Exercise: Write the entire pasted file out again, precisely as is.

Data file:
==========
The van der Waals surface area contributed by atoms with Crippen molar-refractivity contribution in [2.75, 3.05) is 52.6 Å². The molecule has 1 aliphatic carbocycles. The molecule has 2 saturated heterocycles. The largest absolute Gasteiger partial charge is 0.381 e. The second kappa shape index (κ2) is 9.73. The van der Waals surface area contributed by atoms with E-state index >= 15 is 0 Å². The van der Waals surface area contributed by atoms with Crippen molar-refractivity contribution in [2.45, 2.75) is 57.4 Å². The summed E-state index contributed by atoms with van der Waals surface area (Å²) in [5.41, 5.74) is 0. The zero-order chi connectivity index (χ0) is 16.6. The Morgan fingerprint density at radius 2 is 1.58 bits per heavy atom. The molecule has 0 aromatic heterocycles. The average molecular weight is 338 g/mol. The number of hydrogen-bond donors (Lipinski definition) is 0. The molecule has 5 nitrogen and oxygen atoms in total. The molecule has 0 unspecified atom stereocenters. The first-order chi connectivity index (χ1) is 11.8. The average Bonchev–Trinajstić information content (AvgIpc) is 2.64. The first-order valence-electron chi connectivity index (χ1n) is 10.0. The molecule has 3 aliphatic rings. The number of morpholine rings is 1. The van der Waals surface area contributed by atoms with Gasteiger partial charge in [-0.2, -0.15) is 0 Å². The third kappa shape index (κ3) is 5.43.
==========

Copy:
The van der Waals surface area contributed by atoms with Crippen molar-refractivity contribution in [2.75, 3.05) is 52.6 Å². The molecule has 1 aliphatic carbocycles. The molecule has 2 saturated heterocycles. The largest absolute Gasteiger partial charge is 0.381 e. The second kappa shape index (κ2) is 9.73. The van der Waals surface area contributed by atoms with E-state index >= 15 is 0 Å². The van der Waals surface area contributed by atoms with Crippen molar-refractivity contribution in [2.45, 2.75) is 57.4 Å². The summed E-state index contributed by atoms with van der Waals surface area (Å²) in [5.41, 5.74) is 0. The zero-order chi connectivity index (χ0) is 16.6. The Morgan fingerprint density at radius 2 is 1.58 bits per heavy atom. The molecule has 0 aromatic heterocycles. The average molecular weight is 338 g/mol. The number of hydrogen-bond donors (Lipinski definition) is 0. The molecule has 5 nitrogen and oxygen atoms in total. The molecule has 0 unspecified atom stereocenters. The first-order chi connectivity index (χ1) is 11.8. The average Bonchev–Trinajstić information content (AvgIpc) is 2.64. The first-order valence-electron chi connectivity index (χ1n) is 10.0. The molecule has 3 aliphatic rings. The number of morpholine rings is 1. The van der Waals surface area contributed by atoms with Gasteiger partial charge in [-0.2, -0.15) is 0 Å². The third kappa shape index (κ3) is 5.43.